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New technology could elevate FTTH

By Donna Donnawitz
September 21, 2012
If you ask me, I'll tell you without a second thought that fiber-to-the-home networks are among the most important telecommunications infrastructure systems being built. However, my perspective is that of a borderline technology geek who looks at the potential offered by FTTH and gets excited about the possibility of having multiple devices connecting to high-definition content streamed from the web all at the same time, all within my home. Essentially, FTTH is exciting from a consumer perspective, at least for households that can afford it.

But if you were to pose the same question to a telecom provider, you'll probably get a very different answer. They'll likely tell you about how good FTTH networks are and spout some jargon about FTTH being the future and all of that, but the same excitement will not be there. The problem is that FTTH, unless installed in an exceptionally effective distribution strategy that also includes fiber to the business, is not the most profitable technology.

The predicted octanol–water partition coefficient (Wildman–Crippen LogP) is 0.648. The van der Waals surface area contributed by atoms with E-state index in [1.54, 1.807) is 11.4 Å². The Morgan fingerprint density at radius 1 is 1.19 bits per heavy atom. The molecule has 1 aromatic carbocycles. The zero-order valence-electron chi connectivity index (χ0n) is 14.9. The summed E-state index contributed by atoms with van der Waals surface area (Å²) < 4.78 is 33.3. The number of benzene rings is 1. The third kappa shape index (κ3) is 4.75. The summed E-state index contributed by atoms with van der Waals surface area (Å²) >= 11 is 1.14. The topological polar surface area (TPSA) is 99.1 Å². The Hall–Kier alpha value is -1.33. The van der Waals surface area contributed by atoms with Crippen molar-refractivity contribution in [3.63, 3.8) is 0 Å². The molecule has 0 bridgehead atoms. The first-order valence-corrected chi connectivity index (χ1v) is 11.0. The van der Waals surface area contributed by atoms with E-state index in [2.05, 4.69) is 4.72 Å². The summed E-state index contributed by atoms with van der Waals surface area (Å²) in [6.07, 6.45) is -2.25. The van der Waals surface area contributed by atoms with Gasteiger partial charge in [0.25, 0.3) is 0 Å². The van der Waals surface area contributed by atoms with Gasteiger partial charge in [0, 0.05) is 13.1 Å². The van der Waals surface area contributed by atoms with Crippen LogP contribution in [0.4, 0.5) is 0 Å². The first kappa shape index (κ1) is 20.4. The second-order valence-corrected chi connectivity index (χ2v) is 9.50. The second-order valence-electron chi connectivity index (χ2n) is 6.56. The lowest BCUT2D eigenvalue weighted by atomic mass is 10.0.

Let me explain: Fiber to the home requires laying down miles of fiber-optic cabling, using fiber to Ethernet media converters to connect with copper infrastructure either at or feeding directly to each house and providing much more bandwidth than almost any consumer will use. Because of this, many households, particularly in the current economic climate, will turn to advanced cable and DSL internet services to avoid the higher cost of fiber, and upgrades to that infrastructure can meet current needs at a lower cost than FTTH. So, in many ways, FTTH deployments are building for the future, and telecoms have to look at that as something of a sacrifice when developing current revenue strategies.

This entire climate, however, could be changing. According to a recent release from UTEL, a dedicated research and development organization, scientists have developed a new technology called Fast Light to maintain fiber infrastructure much more efficiently, cutting down operational costs to such an extent that the fiscal model behind FTTH networks completely shifts.

Fast Light enables the automation of many maintenance and repair tasks by optical line terminal faults almost immediately, often before customers have called in complaints about service disruption, allowing telecoms to quickly and less expensively solve the problem. This not only helps with service level agreement compliance, it also reduces operating costs for each repair to such a degree that FTTH infrastructure becomes a more fiscally appetizing option.

Perle has an extensive range of Managed and Unmanaged Fiber Media Converters to extended copper-based Ethernet equipment over a fiber optic link, multimode to multimode and multimode to single mode fiber up to 160km.


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